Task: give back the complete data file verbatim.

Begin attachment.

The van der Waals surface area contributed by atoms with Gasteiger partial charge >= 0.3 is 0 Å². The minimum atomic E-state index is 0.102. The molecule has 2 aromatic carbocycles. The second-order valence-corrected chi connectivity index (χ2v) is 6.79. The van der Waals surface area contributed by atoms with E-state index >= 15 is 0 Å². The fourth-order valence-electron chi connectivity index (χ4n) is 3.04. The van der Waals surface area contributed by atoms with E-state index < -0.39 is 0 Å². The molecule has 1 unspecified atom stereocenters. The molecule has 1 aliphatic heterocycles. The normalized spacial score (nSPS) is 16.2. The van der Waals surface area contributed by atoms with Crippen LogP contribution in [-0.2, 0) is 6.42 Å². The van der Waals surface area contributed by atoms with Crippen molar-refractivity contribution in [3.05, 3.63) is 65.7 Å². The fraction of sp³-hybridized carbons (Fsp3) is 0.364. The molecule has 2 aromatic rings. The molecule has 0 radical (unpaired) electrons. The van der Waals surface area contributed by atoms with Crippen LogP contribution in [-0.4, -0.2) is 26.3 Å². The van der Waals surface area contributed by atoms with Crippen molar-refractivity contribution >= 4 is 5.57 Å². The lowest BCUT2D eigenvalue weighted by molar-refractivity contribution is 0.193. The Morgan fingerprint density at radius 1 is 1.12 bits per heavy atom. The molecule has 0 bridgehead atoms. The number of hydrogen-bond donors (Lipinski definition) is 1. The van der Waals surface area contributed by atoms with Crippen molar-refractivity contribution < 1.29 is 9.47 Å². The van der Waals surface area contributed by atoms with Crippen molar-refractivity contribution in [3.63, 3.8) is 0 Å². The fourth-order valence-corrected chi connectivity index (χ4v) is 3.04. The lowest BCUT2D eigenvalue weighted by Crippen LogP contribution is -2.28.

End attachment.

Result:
The van der Waals surface area contributed by atoms with Gasteiger partial charge >= 0.3 is 0 Å². The minimum atomic E-state index is 0.102. The molecule has 2 aromatic carbocycles. The second-order valence-corrected chi connectivity index (χ2v) is 6.79. The van der Waals surface area contributed by atoms with E-state index >= 15 is 0 Å². The fourth-order valence-electron chi connectivity index (χ4n) is 3.04. The van der Waals surface area contributed by atoms with E-state index < -0.39 is 0 Å². The molecule has 1 unspecified atom stereocenters. The molecule has 1 aliphatic heterocycles. The normalized spacial score (nSPS) is 16.2. The van der Waals surface area contributed by atoms with Crippen LogP contribution in [-0.2, 0) is 6.42 Å². The van der Waals surface area contributed by atoms with Crippen molar-refractivity contribution in [3.05, 3.63) is 65.7 Å². The fraction of sp³-hybridized carbons (Fsp3) is 0.364. The molecule has 2 aromatic rings. The molecule has 0 radical (unpaired) electrons. The van der Waals surface area contributed by atoms with Crippen LogP contribution in [-0.4, -0.2) is 26.3 Å². The van der Waals surface area contributed by atoms with Crippen molar-refractivity contribution >= 4 is 5.57 Å². The lowest BCUT2D eigenvalue weighted by molar-refractivity contribution is 0.193. The Morgan fingerprint density at radius 1 is 1.12 bits per heavy atom. The molecule has 0 bridgehead atoms. The number of hydrogen-bond donors (Lipinski definition) is 1. The van der Waals surface area contributed by atoms with Crippen molar-refractivity contribution < 1.29 is 9.47 Å². The van der Waals surface area contributed by atoms with Crippen molar-refractivity contribution in [3.63, 3.8) is 0 Å². The fourth-order valence-corrected chi connectivity index (χ4v) is 3.04. The lowest BCUT2D eigenvalue weighted by Crippen LogP contribution is -2.28.